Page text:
Forensics Outfoxed: A Forensic Examination of Firefox Focus

Researched and prepared by Aaron Pickett and Kieran Maher


Firefox Focus, Mozilla’s private browsing offering in the Android and iOS markets claims to hold no artefacts relating to internet browsing, including cookies and cache. Utilising mobile imaging techniques and a direct comparison between the extractions through the testing, this paper aims to discover what artefacts can be found on an Android device that utilises Firefox Focus. The experiments cover extraction both before and after the ‘erase’ button has been pressed.


Firefox Focus, originally released in November 2016, was designed from the ground up to fulfil privacy aims by the Mozilla Foundation. Available for a wide range of mobile devices including Android and iOS platforms, Firefox Focus is quickly gaining momentum as a popular ‘second browser’, with over one million installs[1] on the Android platform alone.

The initial underlying ideas surrounding the application were to block websites’ usage of trackers, and to create a lightning-fast browser that was not slowed down by storage of any large databases of history, caches or cookies[2]. In an additional move to combat issues of privacy, Mozilla stated in the original announcement that the application was ‘designed for the times when you don’t want to leave a record on your phone[3]. Combining these two different elements of privacy has allowed Mozilla to create a mobile web browser that is built from the ground up with personal security and privacy in mind.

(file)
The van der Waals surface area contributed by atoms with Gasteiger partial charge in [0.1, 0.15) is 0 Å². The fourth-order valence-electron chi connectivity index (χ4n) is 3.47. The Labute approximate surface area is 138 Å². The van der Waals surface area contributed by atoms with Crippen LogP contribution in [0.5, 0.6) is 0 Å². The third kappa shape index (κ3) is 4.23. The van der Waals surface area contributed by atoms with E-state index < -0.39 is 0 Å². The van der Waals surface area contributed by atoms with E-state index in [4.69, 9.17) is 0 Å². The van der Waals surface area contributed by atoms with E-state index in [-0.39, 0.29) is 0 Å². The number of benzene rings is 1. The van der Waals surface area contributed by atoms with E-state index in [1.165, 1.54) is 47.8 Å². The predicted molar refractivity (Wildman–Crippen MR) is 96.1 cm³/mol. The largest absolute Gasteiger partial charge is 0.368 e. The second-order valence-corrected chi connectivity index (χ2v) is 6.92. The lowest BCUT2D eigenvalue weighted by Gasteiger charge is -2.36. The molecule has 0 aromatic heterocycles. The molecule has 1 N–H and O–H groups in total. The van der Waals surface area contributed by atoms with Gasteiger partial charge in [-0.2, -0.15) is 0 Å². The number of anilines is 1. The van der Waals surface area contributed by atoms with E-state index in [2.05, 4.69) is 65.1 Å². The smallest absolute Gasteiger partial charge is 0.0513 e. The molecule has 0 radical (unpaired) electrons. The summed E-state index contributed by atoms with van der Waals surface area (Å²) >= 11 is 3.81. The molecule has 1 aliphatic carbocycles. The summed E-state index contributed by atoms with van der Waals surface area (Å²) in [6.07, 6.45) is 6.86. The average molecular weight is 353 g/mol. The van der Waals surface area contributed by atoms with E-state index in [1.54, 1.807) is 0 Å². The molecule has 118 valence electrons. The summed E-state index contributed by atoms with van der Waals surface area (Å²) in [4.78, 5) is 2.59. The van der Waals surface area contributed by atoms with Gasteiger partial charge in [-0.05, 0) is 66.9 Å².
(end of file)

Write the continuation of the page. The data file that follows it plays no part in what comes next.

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[1] “Firefox Focus: The privacy browser – Android Apps on Google Play.” Accessed 08 Oct. 2017.

[2] “Privacy made simple with Firefox Focus – The Mozilla Blog.” 17 Nov. 2016, Accessed 13 Oct. 2017.

[3] “Introducing Firefox Focus – A Free, Fast Private … – The Mozilla Blog.” 17 Nov. 2016, Accessed 27 Sep. 2017.